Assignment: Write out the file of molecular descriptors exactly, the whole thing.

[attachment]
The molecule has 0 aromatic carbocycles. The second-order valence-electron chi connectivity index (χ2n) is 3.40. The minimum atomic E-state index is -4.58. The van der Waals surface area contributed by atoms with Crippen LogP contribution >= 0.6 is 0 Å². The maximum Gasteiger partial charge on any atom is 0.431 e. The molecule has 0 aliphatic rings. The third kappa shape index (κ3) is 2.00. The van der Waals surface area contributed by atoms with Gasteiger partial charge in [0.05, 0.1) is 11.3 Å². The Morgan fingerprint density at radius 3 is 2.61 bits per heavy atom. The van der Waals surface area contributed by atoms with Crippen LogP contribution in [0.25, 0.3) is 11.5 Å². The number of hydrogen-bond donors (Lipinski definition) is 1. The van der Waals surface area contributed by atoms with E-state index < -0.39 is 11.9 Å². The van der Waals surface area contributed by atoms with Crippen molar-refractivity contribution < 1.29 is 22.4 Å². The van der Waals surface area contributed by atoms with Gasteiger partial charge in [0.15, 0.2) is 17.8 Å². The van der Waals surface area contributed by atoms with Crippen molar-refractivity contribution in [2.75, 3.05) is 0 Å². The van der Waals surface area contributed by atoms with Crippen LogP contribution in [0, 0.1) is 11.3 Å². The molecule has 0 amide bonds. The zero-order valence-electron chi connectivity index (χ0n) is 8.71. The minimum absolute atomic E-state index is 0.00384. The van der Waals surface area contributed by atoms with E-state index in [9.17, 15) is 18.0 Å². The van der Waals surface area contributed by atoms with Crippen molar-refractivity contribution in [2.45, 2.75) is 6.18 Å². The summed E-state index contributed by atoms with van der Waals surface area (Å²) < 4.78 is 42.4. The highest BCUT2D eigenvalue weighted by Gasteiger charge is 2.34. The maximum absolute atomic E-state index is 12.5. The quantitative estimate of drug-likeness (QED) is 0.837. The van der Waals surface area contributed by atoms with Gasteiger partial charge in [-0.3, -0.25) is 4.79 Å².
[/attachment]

The molecule has 0 aromatic carbocycles. The second-order valence-electron chi connectivity index (χ2n) is 3.40. The minimum atomic E-state index is -4.58. The van der Waals surface area contributed by atoms with Crippen LogP contribution >= 0.6 is 0 Å². The maximum Gasteiger partial charge on any atom is 0.431 e. The molecule has 0 aliphatic rings. The third kappa shape index (κ3) is 2.00. The van der Waals surface area contributed by atoms with Gasteiger partial charge in [0.05, 0.1) is 11.3 Å². The Morgan fingerprint density at radius 3 is 2.61 bits per heavy atom. The van der Waals surface area contributed by atoms with Crippen LogP contribution in [0.25, 0.3) is 11.5 Å². The number of hydrogen-bond donors (Lipinski definition) is 1. The van der Waals surface area contributed by atoms with E-state index < -0.39 is 11.9 Å². The van der Waals surface area contributed by atoms with Crippen molar-refractivity contribution < 1.29 is 22.4 Å². The van der Waals surface area contributed by atoms with Gasteiger partial charge in [0.15, 0.2) is 17.8 Å². The van der Waals surface area contributed by atoms with Crippen molar-refractivity contribution in [2.75, 3.05) is 0 Å². The van der Waals surface area contributed by atoms with Crippen LogP contribution in [0, 0.1) is 11.3 Å². The molecule has 0 amide bonds. The zero-order valence-electron chi connectivity index (χ0n) is 8.71. The minimum absolute atomic E-state index is 0.00384. The van der Waals surface area contributed by atoms with E-state index in [9.17, 15) is 18.0 Å². The van der Waals surface area contributed by atoms with Crippen molar-refractivity contribution in [2.45, 2.75) is 6.18 Å². The summed E-state index contributed by atoms with van der Waals surface area (Å²) < 4.78 is 42.4. The highest BCUT2D eigenvalue weighted by Gasteiger charge is 2.34. The maximum absolute atomic E-state index is 12.5. The quantitative estimate of drug-likeness (QED) is 0.837. The van der Waals surface area contributed by atoms with Gasteiger partial charge in [-0.3, -0.25) is 4.79 Å².